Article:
Thursday night, after three hours of comment from both sides, the Zoning Board of Appeals closed a public hearing on a proposal by The Stonington Institute to turn 171 Rope Ferry Road into a sober house for up to 144 men.
The Zoning Board of Appeals will deliberate and possibly rule on the proposal at its next meeting, which is March 7th. Thursday night, dozens of neighbors again voiced their concerns with the proposal; a proposal The Stonington Institute admits is like nothing in the United States.
During the public hearing, lawyer and neighbor of 171 Rope Ferry Road Mike Bonnano said he could find no other existing 144-man sober house anywhere in the continental United States. When asked if that was true, Stonington Institute CEO William Aniskovich said it would be the first of his kind.
“To my knowledge, that is true,” he said.
“We could be pioneers,” Zoning Board of Appeals Chairman Peter Bendfeldt jokingly responded, to which the audience loudly retorted, “No”.
The exchange mirrored many throughout the three-hour meeting. Dozens of residents would speak against the proposal, than The Stonington Institute’s lawyer, Thomas Londregan, would respond with his own arguments. That process repeated itself several times throughout the night.
The Zoning Board of Appeals also accepted a report by the Planning and Zoning Commission and Waterford Police Chief Murray Pendleton, both of which recommended to reject the application. In his response, Londregan chastised both reports, particularly Pendleton’s, saying it was full of conjecture instead of fact.
The Zoning Board of Appeals closed the public hearing on the proposal Thursday night. It will deliberate on the proposal at its next meeting on March 7th.
The Case For
The Stonington Institute is asking for a use variance to turn 171 Rope Ferry Road, which is currently a vacant nursing home, into a sober house. The sober house would provide temporary housing for up to 144 male voluntary patients recovering from substance abuse, as now as The Stonington Institute has its patients in small sober houses throughout southeastern Connecticut.
Londregan argued that the use should be changed at the property because all of the allowed uses at the property are unreasonable and the least invasive use not permitted in the zone is a sober house for up to 144 men. The building was a nursing home, and he argued a sober house is a less intense use than a nursing home.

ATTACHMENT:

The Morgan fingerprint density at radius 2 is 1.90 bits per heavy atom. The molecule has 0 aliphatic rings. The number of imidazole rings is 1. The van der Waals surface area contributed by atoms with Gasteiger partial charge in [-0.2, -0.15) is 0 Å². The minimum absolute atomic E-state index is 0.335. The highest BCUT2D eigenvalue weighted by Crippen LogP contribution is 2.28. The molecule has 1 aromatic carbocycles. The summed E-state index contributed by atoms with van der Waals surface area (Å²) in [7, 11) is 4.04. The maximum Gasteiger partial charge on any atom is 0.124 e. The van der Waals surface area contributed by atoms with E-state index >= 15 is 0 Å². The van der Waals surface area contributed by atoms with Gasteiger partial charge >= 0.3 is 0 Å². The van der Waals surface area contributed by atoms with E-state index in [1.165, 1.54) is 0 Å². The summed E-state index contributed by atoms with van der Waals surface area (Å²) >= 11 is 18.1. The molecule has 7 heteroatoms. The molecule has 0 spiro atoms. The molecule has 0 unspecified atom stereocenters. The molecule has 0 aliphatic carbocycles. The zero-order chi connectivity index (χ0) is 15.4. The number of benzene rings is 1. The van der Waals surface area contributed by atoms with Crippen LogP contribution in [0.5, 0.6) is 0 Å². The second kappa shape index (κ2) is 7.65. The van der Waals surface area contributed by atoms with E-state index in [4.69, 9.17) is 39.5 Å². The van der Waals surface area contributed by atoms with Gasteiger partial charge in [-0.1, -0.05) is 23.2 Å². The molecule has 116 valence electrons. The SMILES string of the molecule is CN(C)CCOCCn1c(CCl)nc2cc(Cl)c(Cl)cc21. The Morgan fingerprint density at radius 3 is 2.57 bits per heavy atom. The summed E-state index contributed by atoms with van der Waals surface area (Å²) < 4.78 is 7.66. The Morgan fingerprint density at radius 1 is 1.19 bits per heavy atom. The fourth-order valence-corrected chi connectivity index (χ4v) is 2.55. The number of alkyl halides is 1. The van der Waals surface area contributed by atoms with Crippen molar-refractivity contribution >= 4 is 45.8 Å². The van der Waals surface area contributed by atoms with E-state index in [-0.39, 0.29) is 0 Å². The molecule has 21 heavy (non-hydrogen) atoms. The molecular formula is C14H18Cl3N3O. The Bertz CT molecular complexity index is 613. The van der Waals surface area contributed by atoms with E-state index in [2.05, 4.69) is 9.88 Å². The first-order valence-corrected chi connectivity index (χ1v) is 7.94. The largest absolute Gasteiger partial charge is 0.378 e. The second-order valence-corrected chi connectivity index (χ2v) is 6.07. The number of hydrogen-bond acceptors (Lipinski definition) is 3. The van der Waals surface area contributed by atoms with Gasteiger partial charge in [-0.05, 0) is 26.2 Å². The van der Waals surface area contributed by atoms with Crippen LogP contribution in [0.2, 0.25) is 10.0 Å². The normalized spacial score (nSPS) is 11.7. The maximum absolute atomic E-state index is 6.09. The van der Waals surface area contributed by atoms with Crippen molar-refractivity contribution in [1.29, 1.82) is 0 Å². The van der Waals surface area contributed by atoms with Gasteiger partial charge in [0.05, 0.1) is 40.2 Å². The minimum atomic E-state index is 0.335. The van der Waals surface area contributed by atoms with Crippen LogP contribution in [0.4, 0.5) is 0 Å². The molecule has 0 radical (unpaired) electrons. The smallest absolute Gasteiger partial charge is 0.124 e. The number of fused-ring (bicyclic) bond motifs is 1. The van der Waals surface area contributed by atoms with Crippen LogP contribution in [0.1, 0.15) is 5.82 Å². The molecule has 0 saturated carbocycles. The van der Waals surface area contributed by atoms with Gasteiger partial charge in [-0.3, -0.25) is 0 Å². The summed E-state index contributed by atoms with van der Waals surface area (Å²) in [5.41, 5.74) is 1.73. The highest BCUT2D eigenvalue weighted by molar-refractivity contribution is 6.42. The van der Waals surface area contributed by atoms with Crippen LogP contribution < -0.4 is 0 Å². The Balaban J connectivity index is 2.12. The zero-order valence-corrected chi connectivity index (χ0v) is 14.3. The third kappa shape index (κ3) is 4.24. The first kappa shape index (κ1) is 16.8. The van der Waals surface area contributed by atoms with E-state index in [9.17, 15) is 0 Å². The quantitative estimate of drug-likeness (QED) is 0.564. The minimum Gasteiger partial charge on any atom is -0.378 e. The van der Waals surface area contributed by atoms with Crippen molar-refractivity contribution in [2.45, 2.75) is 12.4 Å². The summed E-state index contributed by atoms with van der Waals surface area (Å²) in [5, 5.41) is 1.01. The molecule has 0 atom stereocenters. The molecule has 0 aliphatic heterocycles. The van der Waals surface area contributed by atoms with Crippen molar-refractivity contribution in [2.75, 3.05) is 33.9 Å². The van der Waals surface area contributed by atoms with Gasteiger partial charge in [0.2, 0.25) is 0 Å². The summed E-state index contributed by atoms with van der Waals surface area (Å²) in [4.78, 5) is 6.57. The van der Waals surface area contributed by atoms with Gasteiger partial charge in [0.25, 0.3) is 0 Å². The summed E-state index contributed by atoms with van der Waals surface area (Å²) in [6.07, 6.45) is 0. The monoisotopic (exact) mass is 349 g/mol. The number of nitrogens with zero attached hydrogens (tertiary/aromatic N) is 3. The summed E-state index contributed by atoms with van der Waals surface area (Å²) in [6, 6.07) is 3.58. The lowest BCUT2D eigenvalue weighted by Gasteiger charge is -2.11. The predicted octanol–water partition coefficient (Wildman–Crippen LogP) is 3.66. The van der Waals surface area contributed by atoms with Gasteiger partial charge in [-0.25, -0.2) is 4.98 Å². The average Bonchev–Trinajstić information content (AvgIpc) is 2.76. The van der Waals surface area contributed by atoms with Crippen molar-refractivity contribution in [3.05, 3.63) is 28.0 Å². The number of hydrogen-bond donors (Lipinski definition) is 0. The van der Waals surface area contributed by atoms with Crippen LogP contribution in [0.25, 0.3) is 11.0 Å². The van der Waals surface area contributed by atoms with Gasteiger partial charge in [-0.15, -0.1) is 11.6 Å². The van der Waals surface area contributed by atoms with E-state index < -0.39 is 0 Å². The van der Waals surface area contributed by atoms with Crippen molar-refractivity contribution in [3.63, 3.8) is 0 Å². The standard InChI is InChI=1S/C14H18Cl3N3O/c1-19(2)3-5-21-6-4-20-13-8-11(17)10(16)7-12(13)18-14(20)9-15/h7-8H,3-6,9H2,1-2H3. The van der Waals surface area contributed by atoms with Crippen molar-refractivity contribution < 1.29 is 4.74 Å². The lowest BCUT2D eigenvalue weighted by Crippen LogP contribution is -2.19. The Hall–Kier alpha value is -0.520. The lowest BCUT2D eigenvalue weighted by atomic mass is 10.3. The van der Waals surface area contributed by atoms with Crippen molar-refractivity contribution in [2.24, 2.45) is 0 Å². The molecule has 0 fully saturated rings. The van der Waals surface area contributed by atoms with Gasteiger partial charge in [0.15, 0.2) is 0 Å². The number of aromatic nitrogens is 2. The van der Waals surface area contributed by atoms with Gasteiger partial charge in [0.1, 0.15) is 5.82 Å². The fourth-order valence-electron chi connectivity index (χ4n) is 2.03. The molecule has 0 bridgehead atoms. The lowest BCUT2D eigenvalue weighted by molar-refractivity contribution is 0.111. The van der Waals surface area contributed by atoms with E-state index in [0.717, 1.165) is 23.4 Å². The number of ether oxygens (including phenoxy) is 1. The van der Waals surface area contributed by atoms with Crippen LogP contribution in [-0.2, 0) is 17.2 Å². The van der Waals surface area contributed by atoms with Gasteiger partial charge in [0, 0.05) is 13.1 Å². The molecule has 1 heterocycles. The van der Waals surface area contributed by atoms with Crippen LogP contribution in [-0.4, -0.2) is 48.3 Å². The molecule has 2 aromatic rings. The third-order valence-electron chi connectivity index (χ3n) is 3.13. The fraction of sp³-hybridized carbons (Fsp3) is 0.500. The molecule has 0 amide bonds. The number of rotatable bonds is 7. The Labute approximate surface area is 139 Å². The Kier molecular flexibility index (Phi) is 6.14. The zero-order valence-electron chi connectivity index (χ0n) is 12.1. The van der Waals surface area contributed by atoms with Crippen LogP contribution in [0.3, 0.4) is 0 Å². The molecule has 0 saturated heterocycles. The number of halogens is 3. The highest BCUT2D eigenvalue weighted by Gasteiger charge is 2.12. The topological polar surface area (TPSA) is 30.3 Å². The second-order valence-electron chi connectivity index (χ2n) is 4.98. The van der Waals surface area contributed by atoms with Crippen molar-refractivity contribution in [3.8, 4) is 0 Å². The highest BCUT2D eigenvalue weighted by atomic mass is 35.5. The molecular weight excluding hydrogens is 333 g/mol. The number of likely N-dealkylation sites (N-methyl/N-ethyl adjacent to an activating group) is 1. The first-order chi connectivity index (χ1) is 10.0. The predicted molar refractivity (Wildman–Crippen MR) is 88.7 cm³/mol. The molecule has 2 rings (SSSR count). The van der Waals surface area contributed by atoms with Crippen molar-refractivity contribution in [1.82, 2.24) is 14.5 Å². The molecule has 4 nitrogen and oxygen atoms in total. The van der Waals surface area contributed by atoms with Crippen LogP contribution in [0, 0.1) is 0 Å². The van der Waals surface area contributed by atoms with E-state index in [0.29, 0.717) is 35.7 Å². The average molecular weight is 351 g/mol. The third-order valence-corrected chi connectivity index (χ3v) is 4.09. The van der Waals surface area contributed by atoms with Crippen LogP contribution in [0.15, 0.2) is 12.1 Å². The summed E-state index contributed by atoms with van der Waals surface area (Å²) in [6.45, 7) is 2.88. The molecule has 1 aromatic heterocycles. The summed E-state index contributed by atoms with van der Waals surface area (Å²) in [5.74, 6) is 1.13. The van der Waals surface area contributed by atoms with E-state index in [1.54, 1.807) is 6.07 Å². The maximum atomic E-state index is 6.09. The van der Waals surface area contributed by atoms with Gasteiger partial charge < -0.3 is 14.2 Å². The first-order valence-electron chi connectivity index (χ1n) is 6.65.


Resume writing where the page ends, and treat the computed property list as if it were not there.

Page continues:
“What we are proposing is a supporting living environment for people with an addiction,” he said. “And what was there was a supporting living environment for people with medical needs.”
Londregan said that the law requires the town to allow the use because of the Fair Housing Act and the American With Disabilities Act. He argued it would be discriminatory to allow housing for one type of person under the regulation, in this case the elderly, and not another, men recovering from drug addictions.
Londregan dismissed reports by the Planning and Zoning Commission, Pendleton and the neighbors as based on conjecture instead of fact and discriminatory. He also argued the assumption that men recovering from drug addictions are likely to commit crimes is a false assumption.
The Case Against
The neighbors of 171 Rope Ferry Road, Pendleton and the Planning and Zoning Commission disagreed with Londregan on almost every account. They said the proposal would hurt property values, would increase crime and does not fit in with the neighborhood, three hurdles that The Stonington Institute must prove to get their proposal approved.
Additionally, they said The Stonington Institute's main hardship – or the need for the use variance – was that it was not sold in two years. Thomas Collier, an attorney and a neighbor of 171 Rope Ferry Road, said that economics is not a legal hardship, and most people haven’t been able to sell their property in the past few years.
“This is an easy one,” he said. “He doesn’t have a hardship.”
He added that nothing Pendleton or the Planning and Zoning Commission said was discriminatory. Instead, what they are saying is that a sober house is a much different use than a nursing home, and the proposal should be rejected because the different use will increase crime, lower property values and will not fit in with a residential neighborhood. He added that there are many permitted uses that could work at the property, such as a hospital, health clinic or private school.